Top 10 reads of 2020

I’ve always loved reading, but I didn’t fall in love with literature until I discovered Toni Morrison. I read Song of Solomon by Toni Morrison alongside Invisible Man by Ralph Ellison and was in awe. When I started university (and stopped studying English Literature) my reading habits changed, and I always felt that I didn’t have time to read. So, over lockdown I decided to read some books to keep myself occupied and ended up reading 41 books from May till the end of the year. I was quite lucky with the books I read last year as I enjoyed most of them, but there were some that stood out more than others. I compiled a list of my top 10 books that I read in 2020, and I hope this inspires you to pick up a book.

Beloved – Toni Morrison

This is the best book I have ever read in my life, but also the most difficult. Morrison tells the story of a runaway slave, Sethe, who attempts to kill her children so that they are not taken into slavery. However, she only succeeds in killing one child, whose spirit haunts her house. The novel highlights the loneliness that Sethe experiences in her life as she deals with the loss of her child, two of her children deciding to move out and her community turning from her. Morrison constructs this story beautifully with a poetic prose. There were several lines that left me speechless. In classic Morrison style it is not written in chronological order and the story appears to fit together like a jigsaw the more you read. There were also elements of magical realism in the novel which was really interesting. This is a book I will constantly revisit.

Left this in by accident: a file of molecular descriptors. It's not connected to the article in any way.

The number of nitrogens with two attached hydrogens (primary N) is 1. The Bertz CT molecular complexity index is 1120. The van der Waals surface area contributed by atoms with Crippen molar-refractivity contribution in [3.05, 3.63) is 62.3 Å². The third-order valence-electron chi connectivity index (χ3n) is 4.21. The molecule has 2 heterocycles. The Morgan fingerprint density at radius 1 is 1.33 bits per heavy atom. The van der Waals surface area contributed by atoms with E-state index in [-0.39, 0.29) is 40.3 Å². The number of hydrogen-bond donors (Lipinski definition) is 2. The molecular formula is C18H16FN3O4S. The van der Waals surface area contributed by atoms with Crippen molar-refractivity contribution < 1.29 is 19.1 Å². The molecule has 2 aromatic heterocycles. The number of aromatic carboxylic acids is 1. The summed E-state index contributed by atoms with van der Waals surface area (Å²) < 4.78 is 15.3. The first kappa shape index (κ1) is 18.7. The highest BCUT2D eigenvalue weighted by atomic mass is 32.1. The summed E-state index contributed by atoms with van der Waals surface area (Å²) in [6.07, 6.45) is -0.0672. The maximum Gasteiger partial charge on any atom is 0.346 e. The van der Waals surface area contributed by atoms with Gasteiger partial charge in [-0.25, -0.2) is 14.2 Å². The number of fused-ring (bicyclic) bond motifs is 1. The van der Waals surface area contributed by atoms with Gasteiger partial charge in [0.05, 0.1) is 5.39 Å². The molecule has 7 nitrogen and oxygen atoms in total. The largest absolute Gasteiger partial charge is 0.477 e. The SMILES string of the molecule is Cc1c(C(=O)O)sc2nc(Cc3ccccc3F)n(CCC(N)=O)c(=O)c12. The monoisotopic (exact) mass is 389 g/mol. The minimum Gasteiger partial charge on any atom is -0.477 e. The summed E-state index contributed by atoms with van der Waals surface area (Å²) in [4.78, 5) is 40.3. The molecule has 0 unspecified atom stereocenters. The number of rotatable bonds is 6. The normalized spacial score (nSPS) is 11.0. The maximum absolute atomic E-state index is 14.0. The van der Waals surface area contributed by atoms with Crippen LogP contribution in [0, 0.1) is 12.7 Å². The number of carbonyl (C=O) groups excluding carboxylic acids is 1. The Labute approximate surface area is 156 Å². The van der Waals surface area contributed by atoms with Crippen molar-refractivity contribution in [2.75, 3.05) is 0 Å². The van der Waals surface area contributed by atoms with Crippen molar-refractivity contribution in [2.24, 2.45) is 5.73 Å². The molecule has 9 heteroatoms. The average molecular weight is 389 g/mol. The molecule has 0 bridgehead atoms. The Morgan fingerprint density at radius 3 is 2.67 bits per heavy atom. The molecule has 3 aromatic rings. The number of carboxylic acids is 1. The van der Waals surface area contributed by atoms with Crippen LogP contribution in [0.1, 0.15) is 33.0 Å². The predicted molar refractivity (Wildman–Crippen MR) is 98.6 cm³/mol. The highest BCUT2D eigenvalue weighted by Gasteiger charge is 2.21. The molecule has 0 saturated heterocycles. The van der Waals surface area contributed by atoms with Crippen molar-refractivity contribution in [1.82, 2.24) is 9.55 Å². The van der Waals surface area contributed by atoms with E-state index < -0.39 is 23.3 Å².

Jazz – Toni Morrison

I was gripped from the beginning of the story and struggled to put this down. The title is entirely appropriate; the book was very intense, very gripping and the writing was rhythmic – all elements of jazz music. The story also took place in New York during the jazz age. Morrison tells the story of Joe Trace, who kills his mistress. His wife, Violet, defaces her body at the funeral. The novel explores the aftermath of this death. The novel is not entirely based in New York as we are able to explore the American South through the upbringing of the Joe and Violet, I particularly loved those parts. When I finished this book, I instantly knew that it would stay with me for a very long time, perhaps forever. It is very interesting to compare this novel to Beloved. In the introduction Morrison tells us that she wrote Beloved about familial love and Jazz about romantic love. The differing feeling you get when reading both novels as well as the differing themes serve as an indication of the difference between these two types of relationships.

Native Son – Richard Wright